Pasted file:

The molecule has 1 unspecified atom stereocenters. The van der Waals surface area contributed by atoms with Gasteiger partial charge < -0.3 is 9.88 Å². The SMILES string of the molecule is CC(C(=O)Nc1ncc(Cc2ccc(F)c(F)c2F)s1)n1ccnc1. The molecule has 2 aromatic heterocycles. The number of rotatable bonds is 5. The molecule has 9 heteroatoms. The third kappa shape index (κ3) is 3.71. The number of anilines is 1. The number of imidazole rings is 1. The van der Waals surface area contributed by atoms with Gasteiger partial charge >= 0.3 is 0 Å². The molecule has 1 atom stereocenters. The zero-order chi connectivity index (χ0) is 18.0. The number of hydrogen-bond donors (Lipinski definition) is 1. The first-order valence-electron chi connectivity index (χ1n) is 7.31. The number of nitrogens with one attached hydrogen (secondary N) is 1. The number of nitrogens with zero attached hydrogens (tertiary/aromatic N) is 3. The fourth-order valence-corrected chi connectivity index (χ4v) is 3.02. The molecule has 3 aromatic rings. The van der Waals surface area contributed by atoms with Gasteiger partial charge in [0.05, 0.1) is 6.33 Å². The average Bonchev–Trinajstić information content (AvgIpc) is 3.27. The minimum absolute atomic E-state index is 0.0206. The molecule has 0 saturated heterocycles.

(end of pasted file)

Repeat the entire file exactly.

The molecule has 1 unspecified atom stereocenters. The van der Waals surface area contributed by atoms with Gasteiger partial charge < -0.3 is 9.88 Å². The SMILES string of the molecule is CC(C(=O)Nc1ncc(Cc2ccc(F)c(F)c2F)s1)n1ccnc1. The molecule has 2 aromatic heterocycles. The number of rotatable bonds is 5. The molecule has 9 heteroatoms. The third kappa shape index (κ3) is 3.71. The number of anilines is 1. The number of imidazole rings is 1. The van der Waals surface area contributed by atoms with Gasteiger partial charge >= 0.3 is 0 Å². The molecule has 1 atom stereocenters. The zero-order chi connectivity index (χ0) is 18.0. The number of hydrogen-bond donors (Lipinski definition) is 1. The first-order valence-electron chi connectivity index (χ1n) is 7.31. The number of nitrogens with one attached hydrogen (secondary N) is 1. The number of nitrogens with zero attached hydrogens (tertiary/aromatic N) is 3. The fourth-order valence-corrected chi connectivity index (χ4v) is 3.02. The molecule has 3 aromatic rings. The van der Waals surface area contributed by atoms with Gasteiger partial charge in [0.05, 0.1) is 6.33 Å². The average Bonchev–Trinajstić information content (AvgIpc) is 3.27. The minimum absolute atomic E-state index is 0.0206. The molecule has 0 saturated heterocycles.